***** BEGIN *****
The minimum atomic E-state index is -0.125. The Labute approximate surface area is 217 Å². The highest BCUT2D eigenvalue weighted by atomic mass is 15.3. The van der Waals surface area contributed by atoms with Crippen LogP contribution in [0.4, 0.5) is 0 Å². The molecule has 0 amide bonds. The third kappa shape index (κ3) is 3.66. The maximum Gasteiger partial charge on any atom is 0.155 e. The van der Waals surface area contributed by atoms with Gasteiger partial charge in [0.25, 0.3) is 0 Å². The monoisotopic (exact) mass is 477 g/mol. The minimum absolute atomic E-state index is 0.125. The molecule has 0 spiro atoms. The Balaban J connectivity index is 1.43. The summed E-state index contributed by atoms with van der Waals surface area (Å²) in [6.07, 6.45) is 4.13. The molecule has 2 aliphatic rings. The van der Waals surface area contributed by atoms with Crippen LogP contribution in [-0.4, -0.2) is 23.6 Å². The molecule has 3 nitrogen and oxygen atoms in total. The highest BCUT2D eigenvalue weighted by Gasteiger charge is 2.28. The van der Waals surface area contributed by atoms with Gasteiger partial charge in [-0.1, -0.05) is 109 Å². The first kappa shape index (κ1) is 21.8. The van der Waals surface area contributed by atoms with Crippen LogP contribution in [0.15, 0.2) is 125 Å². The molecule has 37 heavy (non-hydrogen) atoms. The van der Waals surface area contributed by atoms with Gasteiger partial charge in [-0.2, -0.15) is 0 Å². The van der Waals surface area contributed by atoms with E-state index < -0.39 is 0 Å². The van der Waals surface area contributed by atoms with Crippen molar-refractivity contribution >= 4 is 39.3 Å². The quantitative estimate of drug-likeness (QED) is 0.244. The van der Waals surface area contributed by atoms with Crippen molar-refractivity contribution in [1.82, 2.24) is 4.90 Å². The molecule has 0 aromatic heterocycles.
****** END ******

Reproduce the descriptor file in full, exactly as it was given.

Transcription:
The minimum atomic E-state index is -0.125. The Labute approximate surface area is 217 Å². The highest BCUT2D eigenvalue weighted by atomic mass is 15.3. The van der Waals surface area contributed by atoms with Crippen LogP contribution in [0.4, 0.5) is 0 Å². The molecule has 0 amide bonds. The third kappa shape index (κ3) is 3.66. The maximum Gasteiger partial charge on any atom is 0.155 e. The van der Waals surface area contributed by atoms with Gasteiger partial charge in [0.25, 0.3) is 0 Å². The monoisotopic (exact) mass is 477 g/mol. The minimum absolute atomic E-state index is 0.125. The molecule has 0 spiro atoms. The Balaban J connectivity index is 1.43. The summed E-state index contributed by atoms with van der Waals surface area (Å²) in [6.07, 6.45) is 4.13. The molecule has 2 aliphatic rings. The van der Waals surface area contributed by atoms with Crippen LogP contribution in [-0.4, -0.2) is 23.6 Å². The molecule has 3 nitrogen and oxygen atoms in total. The highest BCUT2D eigenvalue weighted by Gasteiger charge is 2.28. The van der Waals surface area contributed by atoms with Gasteiger partial charge in [-0.1, -0.05) is 109 Å². The first kappa shape index (κ1) is 21.8. The van der Waals surface area contributed by atoms with Crippen LogP contribution in [0.15, 0.2) is 125 Å². The molecule has 37 heavy (non-hydrogen) atoms. The van der Waals surface area contributed by atoms with Gasteiger partial charge in [-0.2, -0.15) is 0 Å². The van der Waals surface area contributed by atoms with E-state index < -0.39 is 0 Å². The van der Waals surface area contributed by atoms with Crippen molar-refractivity contribution >= 4 is 39.3 Å². The quantitative estimate of drug-likeness (QED) is 0.244. The van der Waals surface area contributed by atoms with Crippen molar-refractivity contribution in [1.82, 2.24) is 4.90 Å². The molecule has 0 aromatic heterocycles.